Monday, September 19, 2011

the people who change our lives

The person who pushed me into learning to jump and thereby changed my life died this week.
His name was Ron Medina.  In 1995 we were working for a government contractor on the night shift.  I stopped by his post and was chatting with him about horses.  I was surprised to find that he was showing that weekend, doing the A/Os at the Colorado Classic.  I did not know that he rode English, jumped and was doing the Hunters.  Ron was the least likely person that you would pick to be a rider, judging by his appearance.  He was a Master of several martial arts, enjoyed weight lifting and was basically built like a fire plug and not a very tall fireplug.  Not what you would expect on the back of a Hunter.  He told me that he had just taken up jumping a few years earlier and was addicted to it.  I whined a little about how old I was and how I had always wanted to learn to jump but I thought you needed to start young, all the time looking at this very unlikely adult, not young, rider who was having a blast jumping.  Apparently I whined too much because the next week he made an appointment for me with a jump instructor.  That lesson was cancelled due to weather (WAY below zero) but the way Ron kept after me I knew that I had to reschedule it.
So, in that way I met Dion Dana, who leased me Shorty and years later sold me Scotty.
My life, focus, interests, friends and possessions (horses) took a dramatic turn and I never looked back.   A truly addicted horseman, when Ron's horse had age and miles related problems and stopped jumping he took up driving.  Not driving as in, the local parade driving.  Nope - driving as in Combined Driving with emphasis on the cross country part.  He always tried to talk me into trying this, but the idea of sitting in a cart behind a TB was more terrifying to me than any fence.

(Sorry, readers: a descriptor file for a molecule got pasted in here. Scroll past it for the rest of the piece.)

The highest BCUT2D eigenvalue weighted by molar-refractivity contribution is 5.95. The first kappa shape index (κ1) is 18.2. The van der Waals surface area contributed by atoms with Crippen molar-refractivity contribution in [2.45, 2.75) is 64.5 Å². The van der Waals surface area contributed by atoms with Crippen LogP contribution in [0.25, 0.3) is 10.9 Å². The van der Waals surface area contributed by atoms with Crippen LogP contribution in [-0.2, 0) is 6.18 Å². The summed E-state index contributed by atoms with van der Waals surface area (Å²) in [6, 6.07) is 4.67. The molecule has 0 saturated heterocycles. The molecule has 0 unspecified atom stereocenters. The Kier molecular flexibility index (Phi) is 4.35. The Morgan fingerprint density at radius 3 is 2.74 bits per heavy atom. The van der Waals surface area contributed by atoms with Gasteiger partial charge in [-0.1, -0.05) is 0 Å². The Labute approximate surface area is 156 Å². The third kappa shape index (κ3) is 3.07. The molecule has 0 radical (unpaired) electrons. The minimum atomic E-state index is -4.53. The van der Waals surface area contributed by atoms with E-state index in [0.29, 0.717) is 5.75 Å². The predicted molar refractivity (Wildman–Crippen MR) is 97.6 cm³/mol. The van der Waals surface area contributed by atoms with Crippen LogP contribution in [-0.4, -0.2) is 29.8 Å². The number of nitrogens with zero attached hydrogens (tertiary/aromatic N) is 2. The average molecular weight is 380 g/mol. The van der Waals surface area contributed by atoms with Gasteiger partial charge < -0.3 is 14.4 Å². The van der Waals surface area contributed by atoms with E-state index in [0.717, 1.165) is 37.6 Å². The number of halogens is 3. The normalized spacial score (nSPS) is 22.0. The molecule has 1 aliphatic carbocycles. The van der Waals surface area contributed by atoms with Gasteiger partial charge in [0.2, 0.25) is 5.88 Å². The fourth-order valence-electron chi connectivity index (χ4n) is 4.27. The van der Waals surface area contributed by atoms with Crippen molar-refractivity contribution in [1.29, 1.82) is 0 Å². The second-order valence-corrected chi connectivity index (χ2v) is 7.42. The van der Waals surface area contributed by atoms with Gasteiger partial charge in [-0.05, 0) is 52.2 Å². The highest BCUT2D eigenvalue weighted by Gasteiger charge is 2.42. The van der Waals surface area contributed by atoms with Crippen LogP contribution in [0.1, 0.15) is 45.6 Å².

Ron died of a massive heart attack last week.  He will be missed by many people including me.


  1. I'm so sorry for your loss. He sounds like a truly wonderful and inspirational person. As long as you keep his memory alive he will never really be gone, he will continue to inspire others through your memories of him.

  2. I'm very sorry. He sounds like an interesting and enthusiastic person.

  3. I'm sorry to hear about the loss of your friend/inspiration. That was so nice of you to write a little tribute to him.

  4. How fortunate you were to have experienced his friendship. I am sorry for your loss.

  5. A beautiful, personal tribute. Sounds like he will be missed by many. :)

  6. My condolences; he sounds like a fantastic person, and a wonderful friend.


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